Analysis of Hotel Sales | 2000 - October 2009 | By David J. Sangree, MAI, CPA, ISHC, and Joseph Pierce
The median sale price per room of hotels in the United States declined by over 40% between year-to-date October 2008 and year-to-date October 2009. The dramatic decline is a result of the economic recession and the fact that there was a much smaller pool of actual sales. The decline indicates the need for property owners and assessors to continually analyze values of hotels in markets throughout the United States which have probably declined since the last valuation by the assessment authorities.
Hotel & Leisure Advisors (H&LA) - Thursday, December 3, 2009
The previous two parts of the Global Insights series on sustainable development as a profit partner dealt more with the implementation and identification of sustainable principles in rooms/facility management and in the areas of food and beverage, meetings and events.
Vesta Consulting - Wednesday, December 2, 2009
Eighteen (18) hotel waterpark resorts opened in the US in 2009, despite higher unemployment, a stand-still construction industry and a lack of bank loans for commercial real estate construction. Although 7 projects were pushed into next year and beyond, 18 waterpark hotels with 4,267 rooms managed to open in 2009 compared to 24 openings in 2008 and 34 in 2007 --- due to securing financing before the economic slide began.
JLC Hospitality Consulting, Inc. - Tuesday, December 1, 2009
Making use of basic business principles is smart business, and sustainable development relies on basic business principles. Furthermore, sustainable development requires communication of your intentions and attitudes, actions, successes and failures.
Sage Blossom Consulting - Friday, November 20, 2009
Sustainable hotel operations are responsible and profitable hotel operations. How so, you might wonder, since it is a common myth that sustainable also is more expensive? Responsible operations means you and your organization are doing what you can to make the bottom line better for all stakeholders—making it profitable for all concerned. You continue to run the hotel with the basic business principles of minimizing costs, increasing productivity and profitability, deleting waste and obtaining access to capital at a lower cost because those principles are also basic to sustainability. But sustainable development goes further and deeper; it becomes a value-creating model if it is planned and implemented well and suitable to the realities of the individual hospitality operation.
Vesta Consulting - Thursday, November 19, 2009
Support the Arbitration Fairness Act of 2009; Hi-tech Hotel Rooms in the 19th Century | By Stanley Turkel, MHS, ISHC
Celebration of Excellence | The American Hotel & Lodging Educational Institute honored the 2009 recipients of the Certified Hotel Administrator (CHA) Emeritus and Master Hotel Supplier (MHS) Emeritus designations at its Annual Celebration of Excellence Breakfast recently during the International Hotel/Motel & Restaurant Show in New York.
Stanley Turkel, MHS, ISHC - Tuesday, November 17, 2009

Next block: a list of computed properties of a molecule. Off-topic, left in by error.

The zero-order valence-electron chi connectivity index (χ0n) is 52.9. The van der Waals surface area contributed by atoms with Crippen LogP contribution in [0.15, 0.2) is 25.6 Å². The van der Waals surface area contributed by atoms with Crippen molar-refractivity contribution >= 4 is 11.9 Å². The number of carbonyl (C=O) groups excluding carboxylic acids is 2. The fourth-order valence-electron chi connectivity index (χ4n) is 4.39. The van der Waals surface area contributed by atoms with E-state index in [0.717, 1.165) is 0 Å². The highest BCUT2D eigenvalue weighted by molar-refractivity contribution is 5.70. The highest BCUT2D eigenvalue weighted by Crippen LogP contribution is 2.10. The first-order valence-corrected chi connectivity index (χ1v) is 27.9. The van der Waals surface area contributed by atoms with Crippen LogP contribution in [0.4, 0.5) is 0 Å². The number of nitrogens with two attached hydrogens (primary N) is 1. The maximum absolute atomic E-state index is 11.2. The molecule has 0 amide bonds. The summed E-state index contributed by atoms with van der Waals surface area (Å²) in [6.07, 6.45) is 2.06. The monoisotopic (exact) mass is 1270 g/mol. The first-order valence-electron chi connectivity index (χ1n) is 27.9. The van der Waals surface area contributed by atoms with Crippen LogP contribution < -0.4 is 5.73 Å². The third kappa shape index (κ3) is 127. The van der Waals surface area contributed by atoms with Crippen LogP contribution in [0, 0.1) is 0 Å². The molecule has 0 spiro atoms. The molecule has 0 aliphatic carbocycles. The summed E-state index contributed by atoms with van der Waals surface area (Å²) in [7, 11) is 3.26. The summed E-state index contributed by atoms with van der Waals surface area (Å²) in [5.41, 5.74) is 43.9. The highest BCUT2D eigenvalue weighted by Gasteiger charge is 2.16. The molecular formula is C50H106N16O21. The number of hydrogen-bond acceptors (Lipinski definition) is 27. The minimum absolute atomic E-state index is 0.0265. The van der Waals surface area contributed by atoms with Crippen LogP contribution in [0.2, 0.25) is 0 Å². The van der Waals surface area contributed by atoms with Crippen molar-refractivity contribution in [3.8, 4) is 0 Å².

Full-Service Hotels Look to Gain Group Business as Physicians Avoid Resorts | By David M. Brudney, ISHC
Much has been written and discussed about the restrictions placed on physicians attending pharmaceutical and other life-science industry corporation training and educational programs, in particular, at high-end resorts throughout North America. It’s no wonder then that many resort operators have limited drastically or even abandoned altogether pursing this lucrative and highly coveted business.
David Brudney & Associates - Wednesday, November 4, 2009
Many studies conducted at different times have shown the tourist’s profile doesn’t remain stable. On the contrary, it’s characterized by very dynamic features. Several studies also have concluded these features are created and shaped by the socioeconomic conditions individuals experience.
International Society of Hospitality Consultants (ISHC) - Thursday, October 8, 2009
The worldwide hotel industry should buckle its safety belt as it prepares for a bumpy ride during the next year or two as the global economy begins to regain its footing. Members of the International Society of Hospitality Consultants learned—during a panel called “What is the economic outlook for the global hospitality industry” at their annual convention last week—because most elements of a recovery will occur day-to-day, getting back on their feet could be a painstakingly slow process for hotels.
HotelNewsNow (part of CoStar) - Tuesday, October 6, 2009
I recently attended a conference sponsored by the Federal Reserve Bank of Atlanta that focused on issues confronting commercial real estate. While it gave me an opportunity to speak directly to the banking community about some of the financing problems in the lodging sector, I found the session fascinating for several reasons. While STR focuses primarily on hotels and the economic trends that affect travel, hearing about problems confronting other types of commercial real estate was enlightening. The first number that got everyone’s attention was the $1.5 trillion estimate of debt maturities on CRE during the next 18 to 24 months. The big question is where does the money needed to refinance these maturities come from? If banks aren’t lending much money to CRE at this point, why would they start lending as this debt comes due?
HotelNewsNow (part of CoStar) - Thursday, October 1, 2009